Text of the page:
It took 11 years for No Doubt to release the follow-up to the mega-successful Rock Steady. But you wouldn’t know it from listening to the giddy, good-timin’ Push And Shove. The album is full of catchy, deeply New Wave-influenced pop, though this time No Doubt’s trademark Jamaican music touches share space with a dappling of EDM. In advance of the album’s release, the band’s bassist, Tony Kanal, who also co-writes much of the music with singer Gwen Stefani and guitarist Tom Dumont, spoke with us about the sounds that went into Push And Shove.
“Look,” says Kanal, “the Jamaican dancehall stuff, the reggae influences and the ska influence, are always going to be part of our DNA. But for this album we found ourselves going back and getting inspired by a lot of the synth-pop and dance bands that came out of the U.K. during the ’70s and ’80s. I think that’s because we were limited by the amount of time we could actually spend together. Gwen needs to spend time with her kids. So we had to find ways to get inspired really quickly. We did that by going back to the things that really moved us when we were teenagers and in our 20s. They still give us that emotional rush and get us in that headspace to get ready to write our own music.”
Peter Hook’s bass playing
Out of unforeseen necessity, Kanal ended up emulating the distinctive melodic style of former New Order bassist Peter Hook. “When we wrote this record,” says Kanal, “I spent most of my energy writing the songs with Gwen and [guitarist] Tom [Dumont]. I didn’t really worry about building the song production-wise. Because of that I didn’t really focus on my basslines until really late in the process, which was completely different than every other record we’ve ever made. Some times we’d already put down a synth bassline by the time I was ready to do my part. And that meant the songs didn’t really call for a traditional bassline. So we said, ‘Fuck it, let’s just go Peter Hook style.’ I’d play melodic basslines up high on the neck of the bass guitar. A New Order song like ‘Perfect Kiss’ is a great example of what the kind of sound I was getting on our album.”
For Kanal, British New Wavers Orchestral Manoeuvres in the Dark are “are geniuses. Andy McCluskey is the singer and he also plays bass, which is incredibly difficult way to multi-task. I finally saw them live last year and his playing and singing are so incredible. As pop songs, the early stuff like ‘Electricity’ and ‘Enola Gay’ were such inspirations to Gwen and I, especially melodically. They inspired us to try and do our own John Hughes prom-scene movie moment kind of songs. I could go on about them forever. If you’re gonna get one of their early albums, either get the first one, which is self-titled, or Organisation. Junk Culture is great too. It’s so hard. If you get the greatest hits you’d be super duper set, but there’s so much more to the band.”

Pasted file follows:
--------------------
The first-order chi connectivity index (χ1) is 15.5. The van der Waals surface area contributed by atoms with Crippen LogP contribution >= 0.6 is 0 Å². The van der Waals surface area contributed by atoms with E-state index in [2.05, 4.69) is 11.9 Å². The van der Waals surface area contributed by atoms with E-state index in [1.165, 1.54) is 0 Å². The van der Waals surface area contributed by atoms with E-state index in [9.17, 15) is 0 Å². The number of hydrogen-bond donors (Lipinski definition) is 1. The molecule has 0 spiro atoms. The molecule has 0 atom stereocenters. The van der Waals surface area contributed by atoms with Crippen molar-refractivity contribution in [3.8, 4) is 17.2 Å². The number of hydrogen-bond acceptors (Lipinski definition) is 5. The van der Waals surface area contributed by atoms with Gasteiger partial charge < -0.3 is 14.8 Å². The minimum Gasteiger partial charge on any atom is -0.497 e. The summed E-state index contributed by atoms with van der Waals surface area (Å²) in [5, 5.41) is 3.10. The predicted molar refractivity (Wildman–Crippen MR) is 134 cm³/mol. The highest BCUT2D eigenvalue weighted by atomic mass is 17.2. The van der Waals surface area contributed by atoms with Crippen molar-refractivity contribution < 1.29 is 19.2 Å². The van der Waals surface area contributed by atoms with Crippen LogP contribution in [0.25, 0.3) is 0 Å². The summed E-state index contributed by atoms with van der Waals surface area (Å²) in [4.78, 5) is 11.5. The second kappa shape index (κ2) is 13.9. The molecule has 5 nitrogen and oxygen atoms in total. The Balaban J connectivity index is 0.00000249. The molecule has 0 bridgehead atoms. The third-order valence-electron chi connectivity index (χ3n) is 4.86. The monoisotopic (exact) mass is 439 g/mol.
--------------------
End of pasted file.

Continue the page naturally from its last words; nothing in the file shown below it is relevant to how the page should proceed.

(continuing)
The band’s new Push And Shove has a definite EDM slant, but to achieve that, No Doubt gave up some control. “There is an EDM influence,” explains Kanal, “but it came from the programmers that Spike [Stent], the album’s producer brought in. We don’t listen to any of that stuff. We’re familiar with names and the sounds, but it’s not the stuff that you would hear us putting on in our hotel room. We would write our songs, then we’d have a programmer come in and add, for lack of a better term, bloops and bleeps on top of everything. Of course, the funny thing is that a lot of the modern-day dance music people are super-influenced by the ’70s and ’80s stuff that we already love. So it was a natural fit for No Doubt.”
The (relatively) stripped-down country-pop vibe of the new album’s “Undone” wasn’t the result of the band’s going on a Taylor Swift kick. Instead, the song’s genesis came from good old-fashioned elbow grease. ” ‘Undone’ is the last song we wrote for the album,” says Kanal. “We had ten songs done, and Gwen said, ‘Do you think we should do one more?’ We wrote the early idea for ‘Undone’ but it just wasn’t working. Then Gwen had to go to England for some family stuff and when she was there, she sent me an email saying that she had an idea for what to do with ‘Undone.’ She sent me these demos and she was totally right, there was something there. I’d been ready to be done with the album. But we kept working on this one song. There was a space that needed be filled on the album. ‘Undone’ was an answer to how upbeat the rest of the album is. It came together really quickly. I can hear a country thing on it, but that wasn’t on purpose. We didn’t put too much production on the song. It was guitar, bass, drums, piano, vocals, and some strings. It turned out great. It was a breathing space for the album. It’s a nice note for us to end on.”